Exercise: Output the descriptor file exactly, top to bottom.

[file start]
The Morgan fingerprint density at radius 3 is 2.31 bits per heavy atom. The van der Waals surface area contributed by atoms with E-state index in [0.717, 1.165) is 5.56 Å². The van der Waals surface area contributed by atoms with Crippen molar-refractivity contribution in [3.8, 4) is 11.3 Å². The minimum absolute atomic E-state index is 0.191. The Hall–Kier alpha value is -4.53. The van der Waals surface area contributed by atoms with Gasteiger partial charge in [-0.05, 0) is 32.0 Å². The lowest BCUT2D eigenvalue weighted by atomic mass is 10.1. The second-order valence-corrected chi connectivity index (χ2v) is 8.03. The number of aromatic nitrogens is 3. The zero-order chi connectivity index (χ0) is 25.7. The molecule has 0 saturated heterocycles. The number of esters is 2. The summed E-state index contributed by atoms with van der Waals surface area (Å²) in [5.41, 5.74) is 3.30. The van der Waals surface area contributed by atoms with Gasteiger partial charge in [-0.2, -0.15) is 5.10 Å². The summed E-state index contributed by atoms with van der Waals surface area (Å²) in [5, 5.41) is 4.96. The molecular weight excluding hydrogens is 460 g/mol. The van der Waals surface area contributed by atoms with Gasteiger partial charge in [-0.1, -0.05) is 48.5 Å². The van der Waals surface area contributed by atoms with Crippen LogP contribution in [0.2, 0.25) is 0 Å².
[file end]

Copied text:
The Morgan fingerprint density at radius 3 is 2.31 bits per heavy atom. The van der Waals surface area contributed by atoms with E-state index in [0.717, 1.165) is 5.56 Å². The van der Waals surface area contributed by atoms with Crippen molar-refractivity contribution in [3.8, 4) is 11.3 Å². The minimum absolute atomic E-state index is 0.191. The Hall–Kier alpha value is -4.53. The van der Waals surface area contributed by atoms with Gasteiger partial charge in [-0.05, 0) is 32.0 Å². The lowest BCUT2D eigenvalue weighted by atomic mass is 10.1. The second-order valence-corrected chi connectivity index (χ2v) is 8.03. The number of aromatic nitrogens is 3. The zero-order chi connectivity index (χ0) is 25.7. The molecule has 0 saturated heterocycles. The number of esters is 2. The summed E-state index contributed by atoms with van der Waals surface area (Å²) in [5.41, 5.74) is 3.30. The van der Waals surface area contributed by atoms with Gasteiger partial charge in [-0.2, -0.15) is 5.10 Å². The summed E-state index contributed by atoms with van der Waals surface area (Å²) in [5, 5.41) is 4.96. The molecular weight excluding hydrogens is 460 g/mol. The van der Waals surface area contributed by atoms with Gasteiger partial charge in [-0.1, -0.05) is 48.5 Å². The van der Waals surface area contributed by atoms with Crippen LogP contribution in [0.2, 0.25) is 0 Å².